When will communication home to the parents become a priority for our district? There’s a big song and dance the schools like to put on which I’m sure is entitled “We’re a Team, Teachers and Parents, Let’s All Get Along”…but they don’t practice what they preach. Oy.

    1. Betsy

      You asked, “When will communication home to the parents become a priority for our district? ” and it’s a great question.

      Again, although I think there’s always room for improvement, this isn’t so big an issue at the elementary level–my kids have been in 3 of the 4 buildings over the years, and for the most part, I thought communication with parents was great (well, last year the building communication at Bridgewater fell off a lot, but otherwise, I don’t see a major issue with elementary.

      And, I think the new middle school principal is making a sincere effort to communicate more with parents–I don’t have a child there now, so this is all second-hand, but my friends who’ve interacted with him have all reported him to listen well, be concerned, and follow through.

      But things are much more variable with teachers at both the middle and high schools. The lack of communication in both places is shoicking. Concrete examples: My son is a senior in high school, and has received 14 report cards. I can count on ONE HAND the number of teacher comments that have been received. And, mind you, the teachers take five seconds to press a button to have canned comments appear. So, even if they made comments on each of there (approx 150 students let’s say), it would take about 12 minutes.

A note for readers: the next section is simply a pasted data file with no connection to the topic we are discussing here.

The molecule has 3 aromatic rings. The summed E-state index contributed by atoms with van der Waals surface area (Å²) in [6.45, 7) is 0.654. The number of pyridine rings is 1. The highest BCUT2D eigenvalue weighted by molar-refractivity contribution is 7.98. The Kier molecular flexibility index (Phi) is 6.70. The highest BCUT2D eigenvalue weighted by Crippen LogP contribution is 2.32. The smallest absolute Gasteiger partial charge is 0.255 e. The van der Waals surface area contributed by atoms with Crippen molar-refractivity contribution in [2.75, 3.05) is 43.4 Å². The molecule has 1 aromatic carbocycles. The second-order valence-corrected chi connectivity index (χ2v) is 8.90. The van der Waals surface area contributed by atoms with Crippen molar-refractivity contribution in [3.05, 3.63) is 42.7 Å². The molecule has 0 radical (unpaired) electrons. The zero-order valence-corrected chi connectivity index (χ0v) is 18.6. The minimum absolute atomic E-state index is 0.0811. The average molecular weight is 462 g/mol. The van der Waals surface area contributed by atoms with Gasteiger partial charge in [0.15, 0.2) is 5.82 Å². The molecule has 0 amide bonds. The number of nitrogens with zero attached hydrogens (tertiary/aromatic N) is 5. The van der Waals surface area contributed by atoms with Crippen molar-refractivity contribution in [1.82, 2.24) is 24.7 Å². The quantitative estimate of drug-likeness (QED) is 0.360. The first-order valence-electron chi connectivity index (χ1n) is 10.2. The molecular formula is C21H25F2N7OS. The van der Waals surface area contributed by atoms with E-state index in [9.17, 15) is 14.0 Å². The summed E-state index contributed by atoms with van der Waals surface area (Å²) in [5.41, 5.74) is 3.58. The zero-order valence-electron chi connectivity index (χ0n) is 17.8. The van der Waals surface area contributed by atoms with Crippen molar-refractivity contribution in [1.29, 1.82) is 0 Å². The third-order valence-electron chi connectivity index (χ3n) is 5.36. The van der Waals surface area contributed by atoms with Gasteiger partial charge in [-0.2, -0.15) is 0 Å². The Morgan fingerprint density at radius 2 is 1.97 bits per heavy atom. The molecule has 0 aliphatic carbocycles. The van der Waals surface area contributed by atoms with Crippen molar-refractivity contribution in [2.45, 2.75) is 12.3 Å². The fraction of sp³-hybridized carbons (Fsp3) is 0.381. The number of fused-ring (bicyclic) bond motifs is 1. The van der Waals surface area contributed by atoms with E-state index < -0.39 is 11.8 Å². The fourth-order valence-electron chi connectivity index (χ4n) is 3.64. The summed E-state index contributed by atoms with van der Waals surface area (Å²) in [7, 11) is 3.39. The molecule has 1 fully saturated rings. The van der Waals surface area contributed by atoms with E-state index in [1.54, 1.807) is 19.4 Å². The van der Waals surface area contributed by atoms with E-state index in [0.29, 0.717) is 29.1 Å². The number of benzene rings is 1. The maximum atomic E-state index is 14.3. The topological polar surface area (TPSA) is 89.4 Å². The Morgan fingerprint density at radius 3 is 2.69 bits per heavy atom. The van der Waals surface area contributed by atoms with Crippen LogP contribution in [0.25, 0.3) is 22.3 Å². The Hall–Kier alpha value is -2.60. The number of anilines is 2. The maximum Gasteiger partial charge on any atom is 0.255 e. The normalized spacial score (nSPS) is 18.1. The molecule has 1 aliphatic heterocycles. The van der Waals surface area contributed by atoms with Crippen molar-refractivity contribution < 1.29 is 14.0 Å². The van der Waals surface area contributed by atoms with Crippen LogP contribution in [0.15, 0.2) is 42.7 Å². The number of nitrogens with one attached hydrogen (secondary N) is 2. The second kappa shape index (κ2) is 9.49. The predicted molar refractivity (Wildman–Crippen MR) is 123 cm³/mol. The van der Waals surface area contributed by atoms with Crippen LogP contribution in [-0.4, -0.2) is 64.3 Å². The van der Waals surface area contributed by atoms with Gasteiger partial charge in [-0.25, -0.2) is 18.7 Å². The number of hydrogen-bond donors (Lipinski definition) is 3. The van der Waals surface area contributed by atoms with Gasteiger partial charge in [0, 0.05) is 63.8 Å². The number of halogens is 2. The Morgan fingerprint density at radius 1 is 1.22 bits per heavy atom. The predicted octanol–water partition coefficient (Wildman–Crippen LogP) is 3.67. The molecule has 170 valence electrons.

Even worse: we never know when, or how, report cards are coming out. My daughter brought her third-grade report card home Fri–there’d been a few emails from the principal about it–silence from NHS. Which also does not do more than 1-2 newsletters a year (and even then doesn’t provide this information).

      And, teachers are very variable about posting grades to Skyward. Apparently there’s a policy that teachers are supposed to post something at least every two weeks, but more don’t than do. And yet, my son’s 9th grade guidance counselor told me when I asked that his expectation was that parents would check Skyward 2x a week, and follow up with their kid about missing assignments.

      One of my son’s teachers one time posted two grades the first week of a quarter, then NOTHING until the end of the quarter–when she posted like 20 grades per student. Obviously, no chance to notice or catch or talk about developing problems.

      It’s not that hard to do parent communication. Elementary teachers do it all the time. The elementary art teacher at Sibley apparently found the time to make multiple comments on 550 students this report card!

      But, until it is a priority, and until we have administrators who are willing to risk their popularity with staff to insist on it as an important component of education, things will not change. Which is so sad. Communication could make a real difference, and it doesn’t cost very much. And, it should already be part of everyone’s job.

  3. Nfld News: School district launches newly designed website

    Hillmann said that since the new site launched last week, he has received many comments ranging from “looks good” to “not a traditional website” to “very easy to navigate.” Along with this feedback and future feedback, Hillmann said he and his staff would continue to improve the site.

    “Once a week we’ll go through the comments we receive and consider the changes,” he said. “We all know we can’t make everybody happy, but we want to be responsive to the community.”

    1. I like the new website, and I like the fact that they are soliciting input and pledging to go through it weekly. I just wish the district would do this more generally–e.g., for issues other than the website itself!

  4. Just a comment that I was pleased to see the district post the budget cutting recommendations so quickly, and in advance of the public meeting. This should give folks who have strong feelings a real chance to share their thoughts. I also like the new single-email address that gets a message to each board member. Seems like maybe they are starting to get the idea that communication is a good thing!